You dont need perfect pitch in order to transcribe. Work on your relative pitch and your transcription skills will grow rapidly. If you are interested in working on your ear, let me know and I will give what knowledge I am able to give.


Yeah, I would like to improve my ear. I've heard conflicting things about the practice of listening to the same note everyday for hours on end to try to memorize how it sounds. I've also heard that drugs that increase neuro-plasticity could re-enable the ability to develop perfect pitch. I don't really know much about relative pitch.


Relative pitch is when you are in a key such as C major, and you can always find your way back to C because it is the root note. That is what solfege is used for. Relative pitch can be developed at any age. All you need to do to develop it is ear training.

When you listen to a song, try to find the root note of the song. The root note is the note that all of the other notes gravitate towards. If you are in C major, C is the root note. If you play a D, your mind will hear that it wants to go to C. If you play an E, you may hear it going E-D-C. The best way to develop your ear is to do solfege, play a lot of music and sing along, and also ear training apps.

If you sing everything that you play, your ear will develop very quickly. Solfege will also help. In your spare time, get an ear training app and use it daily. 10 mins a day is enough. My favorite app is Melody Ear Training for ios. It plays a series of notes and you play them back. You can choose to have it play within a scale. If you do this, it will help your relative pitch and transcription abilities.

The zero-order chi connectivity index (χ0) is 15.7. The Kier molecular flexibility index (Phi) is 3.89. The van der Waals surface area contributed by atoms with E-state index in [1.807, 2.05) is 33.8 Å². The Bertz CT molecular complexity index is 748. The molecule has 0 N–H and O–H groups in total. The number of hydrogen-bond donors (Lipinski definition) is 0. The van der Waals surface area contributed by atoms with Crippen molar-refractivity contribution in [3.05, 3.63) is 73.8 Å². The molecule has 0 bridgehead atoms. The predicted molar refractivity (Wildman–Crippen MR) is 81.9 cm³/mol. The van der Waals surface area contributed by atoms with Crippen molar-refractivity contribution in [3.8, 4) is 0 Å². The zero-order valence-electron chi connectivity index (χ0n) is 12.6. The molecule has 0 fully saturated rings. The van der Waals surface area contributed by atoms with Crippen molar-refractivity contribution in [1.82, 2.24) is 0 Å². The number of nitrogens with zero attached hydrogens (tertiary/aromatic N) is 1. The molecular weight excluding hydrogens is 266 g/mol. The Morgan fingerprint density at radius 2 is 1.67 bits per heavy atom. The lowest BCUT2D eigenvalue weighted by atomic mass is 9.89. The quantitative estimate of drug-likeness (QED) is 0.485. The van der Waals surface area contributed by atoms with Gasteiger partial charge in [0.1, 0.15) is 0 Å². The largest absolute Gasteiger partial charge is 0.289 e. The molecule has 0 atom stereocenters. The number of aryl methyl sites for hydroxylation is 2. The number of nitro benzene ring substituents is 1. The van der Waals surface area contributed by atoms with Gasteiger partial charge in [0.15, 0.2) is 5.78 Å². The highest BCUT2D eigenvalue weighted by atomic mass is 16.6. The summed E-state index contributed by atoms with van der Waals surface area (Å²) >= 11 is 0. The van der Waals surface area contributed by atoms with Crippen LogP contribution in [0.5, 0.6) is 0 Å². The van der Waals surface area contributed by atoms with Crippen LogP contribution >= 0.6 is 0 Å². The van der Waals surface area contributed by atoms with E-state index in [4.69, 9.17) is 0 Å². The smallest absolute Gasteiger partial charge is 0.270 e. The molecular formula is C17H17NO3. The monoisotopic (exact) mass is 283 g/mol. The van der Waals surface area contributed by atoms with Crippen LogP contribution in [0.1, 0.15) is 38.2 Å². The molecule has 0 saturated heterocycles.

Also, play a lot of music and try to figure things out by ear on your instrument. In time you will improve.

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Post ITT after you hear your first Christmas song of the year.

When did you hear it?
Where did you hear it?
What song was it?


>When did you hear it?
Yesterday. November 1st.

>Where did you hear it?

The grocery store in my neighborhood. They usually go full Christmas, but its a little early even for them.

>What song was it?

Mannheim Steamroller - Deck The Halls



I heard White Christmas played in a store today. Hot damn, that singer definitely was being paid by the volume. Pretty surprised that I hadn't heard (or at least noticed) Christmas music until today… usually I appreciate hearing it, too.


Heard this and shazamed it, pretty good chillout christmas music


Wow, I have never heard this and I live in an area where I hear a lot of rnb Christmas music. I imagine hearing this in a really hip boutique.

Here is a classic one that I hear in my local grocery store and in the lobby of my apartment building many times each year.